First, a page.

- ECOWAS - Islamist militants - Mali
Mali requests military assistance to free north
Mali's interim leader Dioncounda Traore has formally requested the intervention of West African ECOWAS forces to help free the north of the country from Islamist rebels, France's special representative for the Sahel said on Tuesday.
REUTERS - Mali’s interim leader has made a formal request to west African regional body ECOWAS for military assistance to help free the country’s north, which has been occupied since April by Islamists, France’s special representative for the Sahel said on Tuesday.
Jean Felix-Paganon said he was informed of the decision during a meeting with Ivorian President Alassane Ouattara, who chairs the 15-nation Economic Community of West African States (ECOWAS).
“President Ouattara informed us that President (Dioncounda) Traore had formally sent a request to ECOWAS for military assistance to stabilise the country and especially to the reconquer the north,” Felix-Paganon told journalists in neighbouring Burkina Faso.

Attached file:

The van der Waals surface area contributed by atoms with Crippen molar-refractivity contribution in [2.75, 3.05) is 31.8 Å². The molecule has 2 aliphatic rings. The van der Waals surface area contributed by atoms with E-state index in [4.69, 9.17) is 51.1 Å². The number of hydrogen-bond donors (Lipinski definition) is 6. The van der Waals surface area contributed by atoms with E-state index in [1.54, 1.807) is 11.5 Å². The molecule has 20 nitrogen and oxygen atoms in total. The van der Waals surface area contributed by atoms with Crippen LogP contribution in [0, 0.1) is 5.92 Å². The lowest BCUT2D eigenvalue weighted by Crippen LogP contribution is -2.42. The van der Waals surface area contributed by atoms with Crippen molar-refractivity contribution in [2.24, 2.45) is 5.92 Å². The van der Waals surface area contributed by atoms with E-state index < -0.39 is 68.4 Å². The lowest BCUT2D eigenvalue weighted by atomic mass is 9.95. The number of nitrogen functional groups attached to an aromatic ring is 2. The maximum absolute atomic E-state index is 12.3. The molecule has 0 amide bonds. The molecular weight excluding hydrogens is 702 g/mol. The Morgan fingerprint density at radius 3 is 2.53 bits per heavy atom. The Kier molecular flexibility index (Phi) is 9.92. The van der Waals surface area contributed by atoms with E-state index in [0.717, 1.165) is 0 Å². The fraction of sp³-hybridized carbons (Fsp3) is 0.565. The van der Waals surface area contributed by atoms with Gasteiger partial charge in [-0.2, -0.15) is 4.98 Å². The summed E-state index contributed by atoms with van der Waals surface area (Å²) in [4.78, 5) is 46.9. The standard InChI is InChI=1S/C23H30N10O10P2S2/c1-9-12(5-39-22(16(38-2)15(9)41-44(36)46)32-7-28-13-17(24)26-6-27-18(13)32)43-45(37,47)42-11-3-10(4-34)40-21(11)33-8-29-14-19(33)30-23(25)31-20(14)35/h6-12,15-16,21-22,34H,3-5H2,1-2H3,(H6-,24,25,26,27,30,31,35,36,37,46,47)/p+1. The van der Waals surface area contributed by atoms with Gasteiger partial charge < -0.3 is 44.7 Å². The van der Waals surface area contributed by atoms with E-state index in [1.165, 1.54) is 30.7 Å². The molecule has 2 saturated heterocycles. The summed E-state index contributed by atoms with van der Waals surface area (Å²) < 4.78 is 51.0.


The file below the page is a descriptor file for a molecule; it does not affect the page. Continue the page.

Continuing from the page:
“It is an important development which we examined the possible outcomes with President (Blaise) Compaore,” Felix-Paganon said after meeting with Burkina Faso’s president in Ouagadougou late on Tuesday.
The French diplomat did not give details of the request nor when it was made. Ecowas has said it was ready to send about 3,000 troops to Mali to help take back the north.
Leaders of the west African bloc have been waiting for a formal request from Malian authorities, which will enable the bloc and the African Union seek a United Nations Security Council mandate to send troops to the country.
In June, the Security Council asked the African Union and West African group ECOWAS to explain more precisely what kind of resolution they wanted.
Felix-Paganon said the African Union will be informed at some point and it will be left to African leaders to decide at what time they intend to refer the request to the Security Council.
Once regarded as a good example of African democracy, Mali was plunged into chaos in March when soldiers toppled the president, leaving a power vacuum that enabled Tuareg rebels from the north to seize nearly two thirds of the country.
The Tuareg rebellion has since been hijacked by Islamist militants who have began imposing sharia law in the three northern regions of Gao, Kidal and Timbuktu now under their control.